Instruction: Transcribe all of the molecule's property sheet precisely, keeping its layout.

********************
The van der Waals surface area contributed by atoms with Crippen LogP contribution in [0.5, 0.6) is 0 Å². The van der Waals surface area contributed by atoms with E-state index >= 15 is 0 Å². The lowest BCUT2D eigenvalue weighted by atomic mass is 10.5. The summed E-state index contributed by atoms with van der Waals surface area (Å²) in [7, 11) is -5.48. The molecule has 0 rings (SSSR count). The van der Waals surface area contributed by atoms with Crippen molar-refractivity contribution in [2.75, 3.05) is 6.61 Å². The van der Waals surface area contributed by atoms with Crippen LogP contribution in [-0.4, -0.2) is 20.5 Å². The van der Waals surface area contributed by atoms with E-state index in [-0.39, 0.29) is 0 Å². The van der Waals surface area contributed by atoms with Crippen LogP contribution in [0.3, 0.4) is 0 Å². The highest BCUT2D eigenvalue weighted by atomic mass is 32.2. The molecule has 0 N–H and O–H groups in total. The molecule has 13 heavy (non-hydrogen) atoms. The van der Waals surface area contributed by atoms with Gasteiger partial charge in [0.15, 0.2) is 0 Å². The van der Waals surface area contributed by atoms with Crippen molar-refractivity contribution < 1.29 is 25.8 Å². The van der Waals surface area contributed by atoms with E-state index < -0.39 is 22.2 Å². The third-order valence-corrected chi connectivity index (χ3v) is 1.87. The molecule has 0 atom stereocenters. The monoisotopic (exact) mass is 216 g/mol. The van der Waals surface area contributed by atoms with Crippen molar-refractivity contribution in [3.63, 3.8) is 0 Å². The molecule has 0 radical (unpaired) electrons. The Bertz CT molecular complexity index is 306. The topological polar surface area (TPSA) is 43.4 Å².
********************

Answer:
The van der Waals surface area contributed by atoms with Crippen LogP contribution in [0.5, 0.6) is 0 Å². The van der Waals surface area contributed by atoms with E-state index >= 15 is 0 Å². The lowest BCUT2D eigenvalue weighted by atomic mass is 10.5. The summed E-state index contributed by atoms with van der Waals surface area (Å²) in [7, 11) is -5.48. The molecule has 0 rings (SSSR count). The van der Waals surface area contributed by atoms with Crippen molar-refractivity contribution in [2.75, 3.05) is 6.61 Å². The van der Waals surface area contributed by atoms with Crippen LogP contribution in [-0.4, -0.2) is 20.5 Å². The van der Waals surface area contributed by atoms with E-state index in [-0.39, 0.29) is 0 Å². The van der Waals surface area contributed by atoms with Crippen LogP contribution in [0.3, 0.4) is 0 Å². The highest BCUT2D eigenvalue weighted by atomic mass is 32.2. The molecule has 0 N–H and O–H groups in total. The molecule has 13 heavy (non-hydrogen) atoms. The van der Waals surface area contributed by atoms with Gasteiger partial charge in [0.15, 0.2) is 0 Å². The van der Waals surface area contributed by atoms with Crippen molar-refractivity contribution < 1.29 is 25.8 Å². The van der Waals surface area contributed by atoms with E-state index < -0.39 is 22.2 Å². The third-order valence-corrected chi connectivity index (χ3v) is 1.87. The molecule has 0 atom stereocenters. The monoisotopic (exact) mass is 216 g/mol. The van der Waals surface area contributed by atoms with Crippen molar-refractivity contribution in [3.63, 3.8) is 0 Å². The molecule has 0 radical (unpaired) electrons. The Bertz CT molecular complexity index is 306. The topological polar surface area (TPSA) is 43.4 Å².